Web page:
A film doesn’t always have to make sense to be entertaining if it provokes your curiosities it’s served its purpose. Lucile Hadzihaililovic‘s Évolution falls nicely into this bracket, an enigmatic film of discovery, a sexual awakening that may disturb you, captivate you, perplex you evolving into nuances of life.
Évolution follows the thematic experiences similar to the French filmmaker’s brilliant little-seen debut Innocence (2004) but now the girl of her debut is now a boy. A story of a boy called Nicolas (Max Brebant) who lives on a mysterious remote island with his ‘mother'(Julie-Marie Parmentier), in a village inhabited solely by women and their sons. These boys all look to be pre-puberty age and boys will be boys they will play, fight and explore.
Nicolas decides to explore the seas, in which he discovers a corpse and he quickly tells his mother of his discover only for her to dismiss it. The following he quickly goes back to the sea, only to find that the body has gone.As he attempts to find out what happened he becomes more curious to what his mother does and where does she go at night? Night comes he follows her and what he finds shocks him, he may not understand what he’s seeing but he knows he might be in some form of danger.
Before Nicolas can figure out his route of escape, he finds himself whisked away to a hospital (along with the other boys) where he’s subjected to endless experiments. He still wants to escape and thanks to a young nurse Stella (Roxanne Duran) who takes a shine to Nicolas who seems to take a shine to him as he does to her (is she the redhead woman in his drawing?) help him escape.
Évolution is not a film for your casual mainstream popcorn munching cinemagoer. If you are it’s a film that might leave you scratching your head attempting to fathom what you’re watching. and if you’re looking for something with a straightforward premise. At the film’s Glasgow Film Festival Screenig Q& A the director said herself, the film is sort of an autobiographical piece, set around her time when she had an appendix operation when she was young. However, she did leave the door opened to the viewer to decide their interpretation of what Évolution is all about, as the film spreads its tentacles into many genres.
The film is a metaphorical experience that teases you in many ways like Forest Gump’s box of chocolates, each chocolate a different experience that goads your senses each time.Évolution is a surreal nightmare that plays on Nicolas anxieties, his fear of growing up unfold in front of us. Is this film that vision of puberty terrified of losing that part of your childhood that wants to have an adventure, swimming in the sea, exploring the rocks like ripped out of the pages of a Jacques Cousteau.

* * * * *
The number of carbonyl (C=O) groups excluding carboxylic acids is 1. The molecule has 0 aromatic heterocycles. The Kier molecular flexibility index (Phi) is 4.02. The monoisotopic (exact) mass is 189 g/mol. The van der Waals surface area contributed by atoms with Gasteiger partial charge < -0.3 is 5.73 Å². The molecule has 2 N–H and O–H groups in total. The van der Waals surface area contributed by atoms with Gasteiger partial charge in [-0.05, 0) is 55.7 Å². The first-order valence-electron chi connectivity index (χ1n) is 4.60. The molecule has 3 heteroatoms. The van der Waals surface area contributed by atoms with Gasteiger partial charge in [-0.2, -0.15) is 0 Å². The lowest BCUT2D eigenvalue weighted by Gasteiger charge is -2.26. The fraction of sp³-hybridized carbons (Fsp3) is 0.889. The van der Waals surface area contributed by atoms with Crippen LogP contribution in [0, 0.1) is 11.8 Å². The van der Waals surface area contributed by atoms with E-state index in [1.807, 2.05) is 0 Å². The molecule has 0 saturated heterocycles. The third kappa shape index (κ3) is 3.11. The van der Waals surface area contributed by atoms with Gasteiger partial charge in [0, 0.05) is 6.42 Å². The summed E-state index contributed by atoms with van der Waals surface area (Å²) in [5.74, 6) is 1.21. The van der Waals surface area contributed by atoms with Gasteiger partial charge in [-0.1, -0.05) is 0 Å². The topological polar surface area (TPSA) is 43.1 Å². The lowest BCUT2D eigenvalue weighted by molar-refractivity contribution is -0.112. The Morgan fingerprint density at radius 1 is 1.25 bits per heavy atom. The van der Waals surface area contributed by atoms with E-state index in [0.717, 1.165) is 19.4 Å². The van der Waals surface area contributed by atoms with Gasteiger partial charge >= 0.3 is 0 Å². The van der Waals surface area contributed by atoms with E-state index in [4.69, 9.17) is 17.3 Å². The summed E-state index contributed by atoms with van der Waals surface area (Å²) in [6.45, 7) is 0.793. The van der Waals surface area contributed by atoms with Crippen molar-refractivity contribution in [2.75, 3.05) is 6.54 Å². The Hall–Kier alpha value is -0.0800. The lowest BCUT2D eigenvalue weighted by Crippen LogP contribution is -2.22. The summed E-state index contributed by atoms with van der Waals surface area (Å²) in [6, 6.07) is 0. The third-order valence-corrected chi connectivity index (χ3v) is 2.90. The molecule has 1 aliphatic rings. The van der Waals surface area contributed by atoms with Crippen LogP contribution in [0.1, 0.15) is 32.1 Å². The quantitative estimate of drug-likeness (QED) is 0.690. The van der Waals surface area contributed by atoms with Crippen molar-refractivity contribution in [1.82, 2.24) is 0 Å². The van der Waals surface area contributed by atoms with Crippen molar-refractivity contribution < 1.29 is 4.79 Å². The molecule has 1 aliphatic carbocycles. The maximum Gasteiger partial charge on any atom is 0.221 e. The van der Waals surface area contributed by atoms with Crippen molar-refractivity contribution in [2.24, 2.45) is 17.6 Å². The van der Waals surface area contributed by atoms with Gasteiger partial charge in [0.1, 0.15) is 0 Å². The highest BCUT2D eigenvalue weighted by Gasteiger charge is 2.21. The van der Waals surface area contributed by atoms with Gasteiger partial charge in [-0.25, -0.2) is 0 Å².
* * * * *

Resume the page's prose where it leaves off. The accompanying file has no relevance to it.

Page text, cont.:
Another theory suggests this is a mother-son relationship story from a child’s perspective a story we rarely see on the big screen. But as we start to observe that relationship you start to wonder if this woman really his mother? The Dystopian sci-fi tone plays on that ‘alien’ theory. They live in simple structured white stoned homes, reclusive off a volcanic sand beach (set in Lanzarote, set for many sci-fi films over the decades). The women are pale skinned, symmetrically clothed, emotionless, polysexual beings who work in unison, but where are the men? female children? Is this film really about the woman’s fear of pregnancy and their maternal instincts?
The one symbol that continues throughout the film is the red starfish, the Stella Maris aka star of the sea. Biologically it’s one of the unique animals on our planet as their sexually and asexually which answers some of those questions the film asks. In French Mother and sea are near identical Mere & Mer, some also believe life came from the sea too and throughout the film from the lighting to the way mothers ‘perspire’.The black pasta/worm like food and the ink type medicine to the boys further plays on the notion, these women may not be their true mothers.We start to learn those substances help the boys become ‘asexual’ thanks to their belly buttons taking the film into the body-horror territory.
Évolution might just be that film that delivers that missing jigsaw piece that compliements Johnathan Glazer’s equally terrifingly brilliant Under The Skin. Delivering the same fear , uneasiness, darkly poetic, beautifully haunting mind blowing visceral experience.
Paul Devine | ★★★★★
Horror, Fantasy | France, 2015 | 18 | Metrodome Distribution | 6th May 2016 (UK) | Dir. Lucile Hadzihalilovic | Max Brebant, Roxane Duran, Julie-Marie Parmentier
Originally Posted at The Peoples Movies |9th May 2016